Kellogg Co., Heinz, the Campbell Soup Company, Mondelez International, Alcoa Inc., The Boston Scientific Corp., Jarden Corporation, Quiksilver, Inc., and a host of other large multinationals from a broad spectrum of industries have all gone on record as having adopted a 40-year-old methodology—zero-based budgeting (ZBB). And many of them are pushing ZBB even further, using a more flexible approach that builds a culture of accountability, which I’ll call ZBB 2.0.
In this piece—the first of three blogs on the subject—I’ll explain why ZBB is once again a hot topic and what benefits you can expect from implementing the methodology. The next two blogs will discuss how ZBB is being implemented today and how it’s different from what you may have been taught in grad school, and best practice tips to help get you started will round up the series.
Why is ZBB back on the finance to-do list?
“If you always do what you’ve always done, you’ll always get what you’ve always got.” This quote from the pioneering auto maker Henry Ford sums up why an increasing number of companies are embracing ZBB techniques today. In an economy where cash-strapped consumers increasingly look for everyday value, companies find their margins squeezed. And with direct expenses already trimmed back to the bare minimum, the only place to cut additional costs is sales, general, and administration (SG&A) and other overhead expenses.
Traditional budgeting processes that are based on extrapolating the past year’s expenses fail to provide the detailed insight needed to achieve a step change in the cost base, particularly when line-item expenses are already high-aggregated. So rather than doing what they’ve always done, these companies are embracing ZBB 2.0. It is a newer, more flexible approach that also continues to be effective in building a culture of accountability. Managers are challenged to identify the most cost-effective way to deliver their activities, programs, and levels of service, while keeping their resources in step with changing workloads and eliminating extraneous expenses that are not aligned with strategy.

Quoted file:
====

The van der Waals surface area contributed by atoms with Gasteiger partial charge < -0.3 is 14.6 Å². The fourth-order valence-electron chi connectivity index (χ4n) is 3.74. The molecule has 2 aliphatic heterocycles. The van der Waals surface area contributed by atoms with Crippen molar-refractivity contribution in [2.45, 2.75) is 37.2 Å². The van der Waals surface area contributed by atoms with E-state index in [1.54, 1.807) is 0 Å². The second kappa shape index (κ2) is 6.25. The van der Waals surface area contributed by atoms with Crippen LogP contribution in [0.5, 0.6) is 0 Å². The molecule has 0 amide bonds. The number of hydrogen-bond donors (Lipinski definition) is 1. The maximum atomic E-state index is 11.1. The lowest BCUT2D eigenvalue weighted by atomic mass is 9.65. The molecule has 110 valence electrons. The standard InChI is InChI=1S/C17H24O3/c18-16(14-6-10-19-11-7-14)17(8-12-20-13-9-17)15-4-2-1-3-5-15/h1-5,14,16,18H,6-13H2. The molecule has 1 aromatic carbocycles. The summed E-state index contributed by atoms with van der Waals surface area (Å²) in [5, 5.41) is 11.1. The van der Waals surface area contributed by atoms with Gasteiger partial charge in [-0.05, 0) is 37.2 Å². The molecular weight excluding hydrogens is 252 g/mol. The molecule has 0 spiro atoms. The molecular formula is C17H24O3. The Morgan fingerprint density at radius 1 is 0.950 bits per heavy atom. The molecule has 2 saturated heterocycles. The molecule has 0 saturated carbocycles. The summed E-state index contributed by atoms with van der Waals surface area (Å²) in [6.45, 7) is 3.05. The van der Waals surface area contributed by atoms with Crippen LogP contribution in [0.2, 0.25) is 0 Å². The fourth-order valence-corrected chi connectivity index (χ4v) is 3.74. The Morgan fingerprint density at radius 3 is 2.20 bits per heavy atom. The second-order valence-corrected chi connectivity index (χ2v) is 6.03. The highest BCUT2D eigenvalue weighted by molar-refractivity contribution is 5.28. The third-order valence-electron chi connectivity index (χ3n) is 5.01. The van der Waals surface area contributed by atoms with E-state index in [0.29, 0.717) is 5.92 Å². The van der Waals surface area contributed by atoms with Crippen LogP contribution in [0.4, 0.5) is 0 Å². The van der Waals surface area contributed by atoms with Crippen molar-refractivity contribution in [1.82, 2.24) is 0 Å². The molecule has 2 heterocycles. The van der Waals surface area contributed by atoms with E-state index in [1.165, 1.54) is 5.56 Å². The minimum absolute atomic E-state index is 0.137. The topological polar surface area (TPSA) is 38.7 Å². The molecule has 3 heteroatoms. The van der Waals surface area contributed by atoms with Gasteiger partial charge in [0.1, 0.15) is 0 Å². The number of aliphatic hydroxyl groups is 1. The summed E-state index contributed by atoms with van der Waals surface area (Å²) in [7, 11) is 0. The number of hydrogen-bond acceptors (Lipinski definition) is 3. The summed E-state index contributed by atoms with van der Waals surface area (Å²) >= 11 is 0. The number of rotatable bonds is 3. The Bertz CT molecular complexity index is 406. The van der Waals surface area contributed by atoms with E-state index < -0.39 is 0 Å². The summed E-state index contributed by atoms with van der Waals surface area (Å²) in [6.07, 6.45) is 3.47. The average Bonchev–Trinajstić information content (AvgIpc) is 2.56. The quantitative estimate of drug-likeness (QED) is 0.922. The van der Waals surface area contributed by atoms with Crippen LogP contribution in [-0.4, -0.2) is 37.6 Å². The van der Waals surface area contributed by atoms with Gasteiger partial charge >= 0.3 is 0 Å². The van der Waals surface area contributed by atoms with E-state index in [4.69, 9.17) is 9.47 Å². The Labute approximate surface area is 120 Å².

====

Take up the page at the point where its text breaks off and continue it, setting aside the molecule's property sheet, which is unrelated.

ZBB focuses on doing the right things in the most cost-effective way
Companies that have adopted ZBB report cost savings between 10 percent and 25 percent—vital savings that companies can use to bolster their margins or invest in future growth. Unlike top-down, across-the-board cost-cutting initiatives that can compromise service levels and damage revenue, ZBB focuses on doing the right things in the most cost-effective way. As such, it provides a low-risk approach to transforming the cost base while leaving companies adequately resourced and well financed for future growth.
Is ZBB for you?
Recent converts to ZBB are typically established companies from the more mature sectors, such as CPG, Apparel, and Manufacturing, which have a large and seemingly inflexible cost base. But ZBB can be scaled to apply to businesses of any size in virtually any industry, with the exception of rapidly growing companies or subsidiaries where the business model and cost base have yet to stabilize. For example, it is gaining adherents with companies in service sectors, such as advertising and hospitality, and in government—in fact, the number of U.S. federal government agencies and departments that use ZBB or ZBB components is 50 percent more than before the 2008 recession.
After years of being in the doldrums, ZBB is becoming a valuable methodology for breaking the mold and starting afresh when it comes to budgeting. To discover how companies are being more flexible in how they implement ZBB and to find out more about the best practices they use, download the Anaplan paper “5 best practices for world-class zero-based budgeting.”